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RE: draft-hoffman-utf16-01.txt available

From: <medavis2@us.ibm.com>
Date: Tue, 02 Feb 1999 13:21:33 -0800
To: Francois Yergeau <yergeau@alis.com>
Cc: Larry Masinter <masinter@parc.xerox.com>, "Martin J. Duerst" <duerst@w3.org>, Paul Hoffman / IMC <phoffman@imc.org>, MURATA Makoto <murata@apsdc.ksp.fujixerox.co.jp>, ietf-charsets@iana.org
Message-id: <8725670C.007544F0.00@d53mta03h.boulder.ibm.com>


A few comments, marked with *** (since my mailer is deficient)!



Francois Yergeau <yergeau@alis.com> on 02/02/99 12:34:14 PM

To:   Larry Masinter <masinter@parc.xerox.com>
cc:   "Martin J. Duerst" <duerst@w3.org>, "Paul Hoffman / IMC"
      <phoffman@imc.org>, MURATA Makoto <murata@apsdc.ksp.fujixerox.co.jp>,
      ietf-charsets@iana.org (bcc: Mark Davis/Cupertino/IBM)
Subject:  RE: draft-hoffman-utf16-01.txt available






À 12:10 02/02/99 -0800, Larry Masinter a écrit :
>I think this is the only position consistent with having
>three different charset registrations: "BOM should not
>be sent with UTF-16BE or UTF-16LE, only with UTF-16."

Labelling UTF-16BE (or LE) and then sending a BOM is not inconsistent, it's
only redundant.

And this redundance can be useful.  The explicit label lets the recipient
of a MIME object know the endianness without looking inside, which is good.
 But if the object is then moved elsewhere by a non-MIME protocol (FTP,
disk copy, etc.), there is a BOM that the recipient can look at.

Since the problem with BOMs is their ambiguousness -- is it a real BOM or
an intended ZWNBSP? -- I currently lean toward a "SHOULD NOT put a BOM"
unless it's mandatory (such as in XML), in which case it is also
unambiguous.

*** I disagree (if I understand you correctly).

If we have the three labels, then as a sender my role is clear. If the text
might come from a source that uses BOM (XML file, Windows file) send as
UTF-16. If it doesn't (any other Unicode string!), then I will send
UTF-16BE/LE (depending on the polarity).

As a receiver, my role is also clear. If I receive UTF-16BE/LE, then any
initial <FE,FF> is a real ZWNBSP. If I receive UTF-16, then any initial
<FE,FF> is a BE BOM, any initial <FF,FE> is an LE BOM.

Let's face it--the BOM is a hack designed to work with systems where text
streams are untagged. And unfortunately, it also has an equally valid other
semantic (a price of the merger with 10646, since SC2 objected to having a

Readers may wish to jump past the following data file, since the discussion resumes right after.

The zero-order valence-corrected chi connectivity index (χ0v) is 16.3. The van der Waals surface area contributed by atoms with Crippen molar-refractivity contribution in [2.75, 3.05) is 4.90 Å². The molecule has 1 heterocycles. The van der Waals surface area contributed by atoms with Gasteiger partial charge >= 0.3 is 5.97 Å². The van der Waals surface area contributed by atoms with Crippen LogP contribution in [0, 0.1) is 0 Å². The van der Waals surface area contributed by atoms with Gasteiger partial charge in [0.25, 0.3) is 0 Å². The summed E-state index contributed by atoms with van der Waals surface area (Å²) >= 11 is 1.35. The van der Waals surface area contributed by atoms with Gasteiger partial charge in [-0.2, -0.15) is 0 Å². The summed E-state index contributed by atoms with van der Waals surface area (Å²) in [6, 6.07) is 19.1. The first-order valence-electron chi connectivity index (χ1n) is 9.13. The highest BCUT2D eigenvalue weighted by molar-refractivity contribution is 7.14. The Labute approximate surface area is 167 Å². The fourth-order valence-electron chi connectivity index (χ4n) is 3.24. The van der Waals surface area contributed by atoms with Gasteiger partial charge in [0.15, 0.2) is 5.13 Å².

character with only the semantic of the BOM.)

Any proposed change to interpret a ZWNBSP as BOM in UTF-16BE/LE just
introduces an ambiguity that does not need to be there. The whole reason
the Unicode consortium defined the terms UTF-16BE and UTF-16LE was to
eliminate ambiguity.
***

Martin Dürst:
>> We wouldn't have to change XML, only to add a clarification to
>> say that "UTF-16" in the XML spec means only the case
>> charset="UTF-16", and not the others.

That doesn't work.  The producer of an XML entity is not necessarily the
MIME processor that will tag it, and may not know whether the entity will
be tagged UTF-16 or UTF16(BE|LE).  Does it put a BOM?

And further, I happen to think that all XML entities (in UTF-16) having a
BOM is a Good Thing.  The XML spec is designed such that one can always
determine the character encoding without external info, let's keep it that
way.

*** Even if XML did not require a BOM, it would not be unambiguous! Look at
Appendix F in
http://www.xml.com/axml/target.html#sec-guessing. The file would just have
to have the initial '<?xml' like all other encodings. To quote:

"Because each XML entity not in UTF-8 or UTF-16 format must begin with an
XML encoding declaration, in which the first characters must be '<?xml',
any conforming processor can detect, after two to four octets of input,
which of the following cases apply. In reading this list, it may help to
know that in UCS-4, '<' is "#x0000003C" and '?' is "#x0000003F", and the
Byte Order Mark required of UTF-16 data streams is "#xFEFF".

...
00 3C 00 3F: UTF-16, big-endian, no Byte Order Mark (and thus, strictly
speaking, in error)
3C 00 3F 00: UTF-16, little-endian, no Byte Order Mark (and thus, strictly
speaking, in error)
..."
***


--
François
Received on Tuesday, 2 February 1999 16:23:32 GMT

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